As we start thinking about boundaries from ourselves outward, let’s take a jar of strawberry jam. It’s a glass jar with a screw top lid and it’s clearly labeled strawberry jam. Effective boundaries, it seems to me, begin with a correct identification of what’s being contained. We have to know who we are before we can create healthy boundaries, because our boundaries won’t look like someone else’s. They’re not one size fits all. You can’t keep strawberry jam in an eggshell. You don’t want raw eggs in a jar labeled strawberry jam. A can with the label torn off could still be food, but it’s hard to use it effectively.

Mislabeling happens in two directions. There are those externally who tell us who we will, should or must be (or who we will, should or must NOT be), and there are our own internal expectations of who we are and what we need. If something goes wrong right here, at the first step of boundary work, we’ve got problems.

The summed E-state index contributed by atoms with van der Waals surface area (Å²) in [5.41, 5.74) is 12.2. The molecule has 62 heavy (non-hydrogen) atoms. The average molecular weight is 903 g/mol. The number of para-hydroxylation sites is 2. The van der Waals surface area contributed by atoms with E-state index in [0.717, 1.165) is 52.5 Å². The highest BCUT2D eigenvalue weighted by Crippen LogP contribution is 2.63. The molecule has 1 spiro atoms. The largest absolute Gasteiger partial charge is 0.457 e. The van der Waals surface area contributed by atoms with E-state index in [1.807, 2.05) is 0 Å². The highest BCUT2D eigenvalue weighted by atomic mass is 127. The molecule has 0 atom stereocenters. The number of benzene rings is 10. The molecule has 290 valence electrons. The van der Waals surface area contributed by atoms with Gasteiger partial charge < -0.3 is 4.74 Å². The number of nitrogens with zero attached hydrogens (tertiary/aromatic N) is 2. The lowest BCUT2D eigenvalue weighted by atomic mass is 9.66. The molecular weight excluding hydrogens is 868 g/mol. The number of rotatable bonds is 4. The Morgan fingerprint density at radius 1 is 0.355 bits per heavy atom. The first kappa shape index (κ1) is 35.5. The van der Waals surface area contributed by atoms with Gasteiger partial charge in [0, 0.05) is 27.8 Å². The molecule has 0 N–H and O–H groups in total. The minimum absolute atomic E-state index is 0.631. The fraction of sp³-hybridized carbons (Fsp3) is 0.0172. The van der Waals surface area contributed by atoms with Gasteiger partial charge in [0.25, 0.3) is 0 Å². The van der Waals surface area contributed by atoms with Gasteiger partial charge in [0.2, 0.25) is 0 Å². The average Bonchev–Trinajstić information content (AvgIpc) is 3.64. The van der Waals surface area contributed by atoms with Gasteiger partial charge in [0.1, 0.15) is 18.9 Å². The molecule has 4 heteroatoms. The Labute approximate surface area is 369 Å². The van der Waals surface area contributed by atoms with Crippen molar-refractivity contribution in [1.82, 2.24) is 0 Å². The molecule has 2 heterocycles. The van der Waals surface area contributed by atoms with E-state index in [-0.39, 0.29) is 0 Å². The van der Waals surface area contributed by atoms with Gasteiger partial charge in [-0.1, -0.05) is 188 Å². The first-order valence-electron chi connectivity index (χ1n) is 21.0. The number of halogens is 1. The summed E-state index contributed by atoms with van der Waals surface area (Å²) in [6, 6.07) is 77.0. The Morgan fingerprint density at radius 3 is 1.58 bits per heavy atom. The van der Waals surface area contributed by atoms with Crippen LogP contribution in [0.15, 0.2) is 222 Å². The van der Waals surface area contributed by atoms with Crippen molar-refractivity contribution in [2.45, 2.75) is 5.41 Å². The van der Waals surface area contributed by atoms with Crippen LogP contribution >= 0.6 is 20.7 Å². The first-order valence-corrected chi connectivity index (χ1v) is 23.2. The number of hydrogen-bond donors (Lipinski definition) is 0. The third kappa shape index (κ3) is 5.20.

This takes us directly back to several dynamics I’ve blogged about—expectations, stories, saying yes and no, and pleasing people among them. My experience in my own western middle class culture has been painful pressure to be who I’m expected to be, not who I really am. If this can happen to me, a straight, white, average-looking, average-sized, able-bodied, unambiguous female, then I know there are hundreds of thousands of people out there who are being systematically emotionally and spiritually maimed in ways I can’t begin to fathom.

This opposition to knowing and being ourselves is everywhere. Capitalism is based on the idea that you’re not okay as you are, but you will be if you buy…whatever it is.

Photo by Viktor Forgacs on Unsplash